Collective Impact and Nour's Story


Since June of 2015, I’ve been proud to sit on the Board of Director’s for the United Way of Salt Lake (UWSL), but for years, Tami and I have supported their good work.  UWSL has been helping families achieve their potential through education, income stability, and encouraging healthy lifestyle for nearly 100 years.  

The United Way of Salt Lake is changing the way communities approach problem-solving through its innovative “Collective Impact” model. No single department, organization, or program can address the increasingly complex issues facing our communities on their own. Collective impact tackles these problems by facilitating collaborative efforts between the business, non-profit, philanthropic, government, and citizen activist communities. Entities must come together in a cooperative manner to agree on a common agenda, share tracking and measurement data, leverage each organizations' strengths and expertise, and have a strong, independent backbone infrastructure to support ongoing efforts.

The United Way of Salt Lake also offers a mentoring program called Mentor 2.0. Recently a young woman named Nour, recounted her success story.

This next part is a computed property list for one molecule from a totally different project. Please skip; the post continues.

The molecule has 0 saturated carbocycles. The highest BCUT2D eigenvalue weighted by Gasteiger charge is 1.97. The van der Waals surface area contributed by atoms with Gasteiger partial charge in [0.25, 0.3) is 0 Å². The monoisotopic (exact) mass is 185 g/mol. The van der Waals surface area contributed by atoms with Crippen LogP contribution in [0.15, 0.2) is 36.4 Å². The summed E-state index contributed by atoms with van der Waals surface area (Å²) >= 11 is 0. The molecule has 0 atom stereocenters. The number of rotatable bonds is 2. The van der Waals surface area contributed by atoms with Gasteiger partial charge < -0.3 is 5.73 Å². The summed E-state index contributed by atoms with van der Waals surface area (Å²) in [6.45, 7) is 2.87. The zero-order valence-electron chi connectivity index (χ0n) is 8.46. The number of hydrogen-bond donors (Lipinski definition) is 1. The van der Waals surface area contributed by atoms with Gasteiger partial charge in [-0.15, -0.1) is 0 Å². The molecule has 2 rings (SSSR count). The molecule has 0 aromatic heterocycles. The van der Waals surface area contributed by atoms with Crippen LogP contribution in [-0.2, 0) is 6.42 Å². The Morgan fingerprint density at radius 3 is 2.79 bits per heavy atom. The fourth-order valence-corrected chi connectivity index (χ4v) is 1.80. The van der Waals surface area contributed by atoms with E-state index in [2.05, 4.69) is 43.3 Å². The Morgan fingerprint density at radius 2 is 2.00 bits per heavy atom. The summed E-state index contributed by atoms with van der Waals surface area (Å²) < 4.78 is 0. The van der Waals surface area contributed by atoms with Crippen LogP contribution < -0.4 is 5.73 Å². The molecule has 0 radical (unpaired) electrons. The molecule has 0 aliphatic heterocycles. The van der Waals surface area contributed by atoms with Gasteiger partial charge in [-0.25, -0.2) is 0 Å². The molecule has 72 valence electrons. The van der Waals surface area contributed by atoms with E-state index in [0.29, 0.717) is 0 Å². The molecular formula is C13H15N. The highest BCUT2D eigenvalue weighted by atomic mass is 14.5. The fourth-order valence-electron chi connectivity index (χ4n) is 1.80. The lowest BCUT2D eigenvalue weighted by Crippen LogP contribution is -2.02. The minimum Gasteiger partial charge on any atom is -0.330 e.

After arriving as refugees from Syria, Nour and her family needed help settling in their new city of South Salt Lake.  South Salt Lake, a UWSL promise community. Such communities level the playing field so all residents are given access to opportunities to live their best lives and provide a seamlessly linked pipeline of services, partnerships, and resources related to education, health, and social needs.

Nour enrolled at Cottonwood High School — a UWSL community school — and within an incredibly short time, she was speaking English, on track in school, and working two part-time jobs to help support her family.

Working with a mentor helped build up her confidence, Nour said, which she attributes to her winning first place in a regional debate competition in her first year on Cottonwood High’s debate team. The win afforded her the chance to travel to the national contest in Washington, D.C — an experience she will never forget. 

Since graduating high school in spring of 2018, Nour hasn’t slowed down a bit. She’s still working to save for college, volunteering as a translator, and plans to attend Salt Lake Community College to pursue her associate’s degree before moving onto a four-year university.

Tami and I are proud to continue our support the work of the United Way of Salt Lake and if you’d like to get involved, or donate, please visit